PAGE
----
The first is the constantly repeated claim that monetary policy in New Zealand and in other countries is highly “stimulatory”. It appears in almost every Reserve Bank policy statement or speech, and appears to be based on nothing more than the undoubted fact that interest rates (real and nominal) are currently low by longer-term historical standards. That doesn’t make them stimulatory. It has now been more than seven years since the rate cuts during the 2008/09 recession came to an end. For most of the time since then the OCR has been at 2.5 per cent. Today it is at 2.25 per cent.
Adjust for the fall in inflation expectations (around 60 basis points over 7 years on the Bank’s two-year ahead measure), and if anything real interest rates are a bit higher than they’ve typically been since 2009.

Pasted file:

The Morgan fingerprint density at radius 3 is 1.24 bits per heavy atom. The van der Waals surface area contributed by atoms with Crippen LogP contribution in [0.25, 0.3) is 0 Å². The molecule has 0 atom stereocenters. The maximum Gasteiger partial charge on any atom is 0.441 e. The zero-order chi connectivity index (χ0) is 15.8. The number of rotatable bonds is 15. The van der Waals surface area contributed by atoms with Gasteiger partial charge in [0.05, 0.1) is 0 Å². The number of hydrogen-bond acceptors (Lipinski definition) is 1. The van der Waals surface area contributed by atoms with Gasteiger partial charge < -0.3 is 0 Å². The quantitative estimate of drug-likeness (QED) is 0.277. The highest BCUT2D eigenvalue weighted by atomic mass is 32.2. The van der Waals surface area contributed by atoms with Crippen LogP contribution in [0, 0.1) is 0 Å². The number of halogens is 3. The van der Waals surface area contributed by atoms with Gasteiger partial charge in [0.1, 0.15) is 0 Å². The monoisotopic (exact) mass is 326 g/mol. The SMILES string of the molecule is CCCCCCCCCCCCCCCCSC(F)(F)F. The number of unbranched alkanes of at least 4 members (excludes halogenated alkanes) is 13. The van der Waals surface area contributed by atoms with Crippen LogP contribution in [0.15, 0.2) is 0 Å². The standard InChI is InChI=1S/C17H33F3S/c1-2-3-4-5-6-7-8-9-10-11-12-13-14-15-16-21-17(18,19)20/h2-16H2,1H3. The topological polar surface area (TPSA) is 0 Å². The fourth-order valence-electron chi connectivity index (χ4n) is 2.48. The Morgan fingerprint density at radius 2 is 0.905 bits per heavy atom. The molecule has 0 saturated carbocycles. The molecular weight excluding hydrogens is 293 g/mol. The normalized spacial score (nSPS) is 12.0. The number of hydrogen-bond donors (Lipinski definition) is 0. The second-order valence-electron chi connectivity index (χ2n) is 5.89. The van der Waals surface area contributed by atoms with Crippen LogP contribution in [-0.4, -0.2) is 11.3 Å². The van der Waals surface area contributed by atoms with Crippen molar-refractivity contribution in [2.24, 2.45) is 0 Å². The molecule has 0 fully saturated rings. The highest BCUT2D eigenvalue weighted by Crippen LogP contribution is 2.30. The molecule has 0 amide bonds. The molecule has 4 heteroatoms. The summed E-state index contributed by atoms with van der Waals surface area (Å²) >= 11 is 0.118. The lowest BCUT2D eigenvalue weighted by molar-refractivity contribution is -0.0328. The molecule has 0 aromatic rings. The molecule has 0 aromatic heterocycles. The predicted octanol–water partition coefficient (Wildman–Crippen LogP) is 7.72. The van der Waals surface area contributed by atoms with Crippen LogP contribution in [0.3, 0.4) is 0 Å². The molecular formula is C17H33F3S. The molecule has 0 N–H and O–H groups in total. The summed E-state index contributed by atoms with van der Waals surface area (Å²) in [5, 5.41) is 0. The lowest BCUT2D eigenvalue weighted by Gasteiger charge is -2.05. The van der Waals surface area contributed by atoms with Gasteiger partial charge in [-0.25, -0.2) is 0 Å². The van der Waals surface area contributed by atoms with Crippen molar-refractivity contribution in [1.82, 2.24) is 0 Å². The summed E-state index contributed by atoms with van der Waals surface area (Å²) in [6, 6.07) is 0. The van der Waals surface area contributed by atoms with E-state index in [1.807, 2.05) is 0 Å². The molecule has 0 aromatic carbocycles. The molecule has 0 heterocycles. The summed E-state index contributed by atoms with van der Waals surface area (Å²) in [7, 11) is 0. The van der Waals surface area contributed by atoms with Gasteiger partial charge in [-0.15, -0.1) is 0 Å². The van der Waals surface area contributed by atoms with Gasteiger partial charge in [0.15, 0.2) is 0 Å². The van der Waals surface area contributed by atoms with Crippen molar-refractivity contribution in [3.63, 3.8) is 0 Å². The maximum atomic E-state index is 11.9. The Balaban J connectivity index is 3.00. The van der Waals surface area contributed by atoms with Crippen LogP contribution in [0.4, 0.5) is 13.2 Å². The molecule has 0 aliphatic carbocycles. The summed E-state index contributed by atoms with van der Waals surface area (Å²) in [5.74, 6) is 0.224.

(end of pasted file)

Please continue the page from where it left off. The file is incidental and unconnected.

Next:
The Reserve Bank appears to still believe that a normal (or ‘neutral’) short-term interest rate might be around 4.5 per cent. But there is nothing substantial to back that view. The fact that inflation has been persistently below target for several years, in a weak recovery with persistently high unemployment, argues against there being anything meaningful to a claim that 4.5 per cent is a “neutral” interest rate – a benchmark against which to measure whether monetary policy is “highly stimulatory” or not. Better, perhaps, to look out the window, and check the current data. That isn’t always a safe strategy, but it is better than clinging to old estimates of unobservable structural features of the economy. Having moved to a flat track in its interest rate projections, the Bank appears to be backing away from putting much practical weight on the high estimates of a neutral – or normal – interest rate. But the rhetoric still seems to matter to the Governor, and his reluctance to cut the OCR seems, in part, influenced by his sense that interest rates are already “too low”. He has – or at least has produced – nothing to support that sense – whether for New Zealand, or for most other advanced other countries. Better to put to one side for now any estimates of neutral interest rates, lose the rhetoric, and respond to the observable data as they are.